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Pandemic threat very real in the 21st Century

There are times, we believe, when history should speak for itself: &#8220We worked like dogs from about seven in the morning until the last patient of the day had been checked in or out-usually about 10 o'clock that night. The men died like flies, and several times we ran out of boxes to bury them in, and had to put their bodies in cold storage until more boxes were shipped in. It was horrible.”

The above account was written by J.D. Washburn, who served with a medical unit stationed in Alabama during World War I. While his fellow soldiers were off fighting in Europe, Washburn was witnessing the silent killer called &#8220Spanish Flu,” the world's last great pandemic. This particularly deadly strain of influenza did not discriminate between young and old, black and white, or rich and poor as it marched its way like the Fourth Horseman across God's earth. The &#8220Spanish Flu” killed 500,000 Americans and 50 to 100 million people across the world.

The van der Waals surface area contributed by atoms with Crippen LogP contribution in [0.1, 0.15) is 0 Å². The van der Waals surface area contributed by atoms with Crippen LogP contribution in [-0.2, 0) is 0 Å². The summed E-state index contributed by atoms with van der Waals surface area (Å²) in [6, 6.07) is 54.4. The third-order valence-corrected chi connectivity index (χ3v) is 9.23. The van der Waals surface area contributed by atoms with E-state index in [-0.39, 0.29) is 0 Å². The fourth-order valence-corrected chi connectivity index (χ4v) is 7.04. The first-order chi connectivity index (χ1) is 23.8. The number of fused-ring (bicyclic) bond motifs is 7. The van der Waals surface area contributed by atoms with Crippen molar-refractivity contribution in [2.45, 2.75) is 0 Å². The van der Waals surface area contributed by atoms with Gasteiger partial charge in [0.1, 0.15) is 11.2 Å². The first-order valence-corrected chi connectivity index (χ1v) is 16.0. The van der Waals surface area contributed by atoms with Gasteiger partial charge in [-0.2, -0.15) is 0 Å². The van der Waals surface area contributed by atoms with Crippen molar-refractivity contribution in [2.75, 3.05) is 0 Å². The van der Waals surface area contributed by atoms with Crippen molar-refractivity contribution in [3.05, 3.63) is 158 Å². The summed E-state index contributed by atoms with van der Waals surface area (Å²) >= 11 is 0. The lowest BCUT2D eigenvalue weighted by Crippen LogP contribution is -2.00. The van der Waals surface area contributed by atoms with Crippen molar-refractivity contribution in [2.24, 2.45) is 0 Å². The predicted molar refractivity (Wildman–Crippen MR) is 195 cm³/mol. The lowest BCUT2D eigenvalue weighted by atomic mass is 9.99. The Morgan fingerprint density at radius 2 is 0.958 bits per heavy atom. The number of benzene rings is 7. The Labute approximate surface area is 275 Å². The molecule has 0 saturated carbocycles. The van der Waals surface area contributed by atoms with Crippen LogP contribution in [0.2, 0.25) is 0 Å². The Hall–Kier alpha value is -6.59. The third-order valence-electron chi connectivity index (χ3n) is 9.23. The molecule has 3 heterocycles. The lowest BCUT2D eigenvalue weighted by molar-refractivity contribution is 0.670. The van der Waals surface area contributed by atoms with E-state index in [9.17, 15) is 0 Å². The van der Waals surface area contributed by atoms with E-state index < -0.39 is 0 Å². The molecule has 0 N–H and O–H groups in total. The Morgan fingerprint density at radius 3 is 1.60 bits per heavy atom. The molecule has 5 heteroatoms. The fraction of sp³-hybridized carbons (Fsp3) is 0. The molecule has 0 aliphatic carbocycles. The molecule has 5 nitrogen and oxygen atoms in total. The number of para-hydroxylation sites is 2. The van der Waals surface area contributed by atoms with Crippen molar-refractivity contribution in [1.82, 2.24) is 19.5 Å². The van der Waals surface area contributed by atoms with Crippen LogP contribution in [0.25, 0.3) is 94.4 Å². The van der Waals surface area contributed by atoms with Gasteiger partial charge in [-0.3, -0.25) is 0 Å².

The jury is still out on avian influenza, a virus currently confined to poultry and wild birds, but one which scientists say could mutate into new and deadly form of the flu easily transmittable among humans.

In these days of complacency, we encourage each citizen of Butler County to be cautiously aware of this potential health crisis and take time to prepare yourself and your family.

Because as stated by Michael Leavitt, U.S. Secretary of Health and Human Services:

&#8220When it comes to pandemics, there is no rational basis to believe that the early years of the 21st century will be different than the past. If a pandemic strikes, it will come to Alabama.”